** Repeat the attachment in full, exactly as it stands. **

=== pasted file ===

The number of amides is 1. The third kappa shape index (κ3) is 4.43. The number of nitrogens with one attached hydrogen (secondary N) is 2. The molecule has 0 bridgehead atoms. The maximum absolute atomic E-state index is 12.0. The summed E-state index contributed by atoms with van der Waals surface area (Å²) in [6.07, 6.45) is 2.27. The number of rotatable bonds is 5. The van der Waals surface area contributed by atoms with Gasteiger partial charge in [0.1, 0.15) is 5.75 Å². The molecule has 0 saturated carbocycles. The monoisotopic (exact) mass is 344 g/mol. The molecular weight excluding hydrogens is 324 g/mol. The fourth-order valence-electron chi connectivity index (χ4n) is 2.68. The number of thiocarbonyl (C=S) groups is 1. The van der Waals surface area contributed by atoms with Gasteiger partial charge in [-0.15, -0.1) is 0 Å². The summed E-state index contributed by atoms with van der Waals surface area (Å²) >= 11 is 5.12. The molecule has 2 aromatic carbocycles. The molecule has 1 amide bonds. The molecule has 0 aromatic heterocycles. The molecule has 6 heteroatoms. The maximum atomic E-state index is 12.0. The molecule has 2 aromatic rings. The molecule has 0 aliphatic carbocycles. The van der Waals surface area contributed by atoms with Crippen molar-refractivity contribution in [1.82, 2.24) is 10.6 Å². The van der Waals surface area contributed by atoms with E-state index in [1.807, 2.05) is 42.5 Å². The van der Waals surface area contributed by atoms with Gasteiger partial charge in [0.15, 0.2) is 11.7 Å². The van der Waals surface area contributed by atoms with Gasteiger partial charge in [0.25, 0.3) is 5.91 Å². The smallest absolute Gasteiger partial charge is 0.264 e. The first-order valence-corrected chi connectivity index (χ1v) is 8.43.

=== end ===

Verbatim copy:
The number of amides is 1. The third kappa shape index (κ3) is 4.43. The number of nitrogens with one attached hydrogen (secondary N) is 2. The molecule has 0 bridgehead atoms. The maximum absolute atomic E-state index is 12.0. The summed E-state index contributed by atoms with van der Waals surface area (Å²) in [6.07, 6.45) is 2.27. The number of rotatable bonds is 5. The van der Waals surface area contributed by atoms with Gasteiger partial charge in [0.1, 0.15) is 5.75 Å². The molecule has 0 saturated carbocycles. The monoisotopic (exact) mass is 344 g/mol. The molecular weight excluding hydrogens is 324 g/mol. The fourth-order valence-electron chi connectivity index (χ4n) is 2.68. The number of thiocarbonyl (C=S) groups is 1. The van der Waals surface area contributed by atoms with Gasteiger partial charge in [-0.15, -0.1) is 0 Å². The summed E-state index contributed by atoms with van der Waals surface area (Å²) >= 11 is 5.12. The molecule has 2 aromatic carbocycles. The molecule has 1 amide bonds. The molecule has 0 aromatic heterocycles. The molecule has 6 heteroatoms. The maximum atomic E-state index is 12.0. The molecule has 2 aromatic rings. The molecule has 0 aliphatic carbocycles. The van der Waals surface area contributed by atoms with Crippen molar-refractivity contribution in [1.82, 2.24) is 10.6 Å². The van der Waals surface area contributed by atoms with E-state index in [1.807, 2.05) is 42.5 Å². The van der Waals surface area contributed by atoms with Gasteiger partial charge in [0.15, 0.2) is 11.7 Å². The van der Waals surface area contributed by atoms with Gasteiger partial charge in [0.25, 0.3) is 5.91 Å². The smallest absolute Gasteiger partial charge is 0.264 e. The first-order valence-corrected chi connectivity index (χ1v) is 8.43.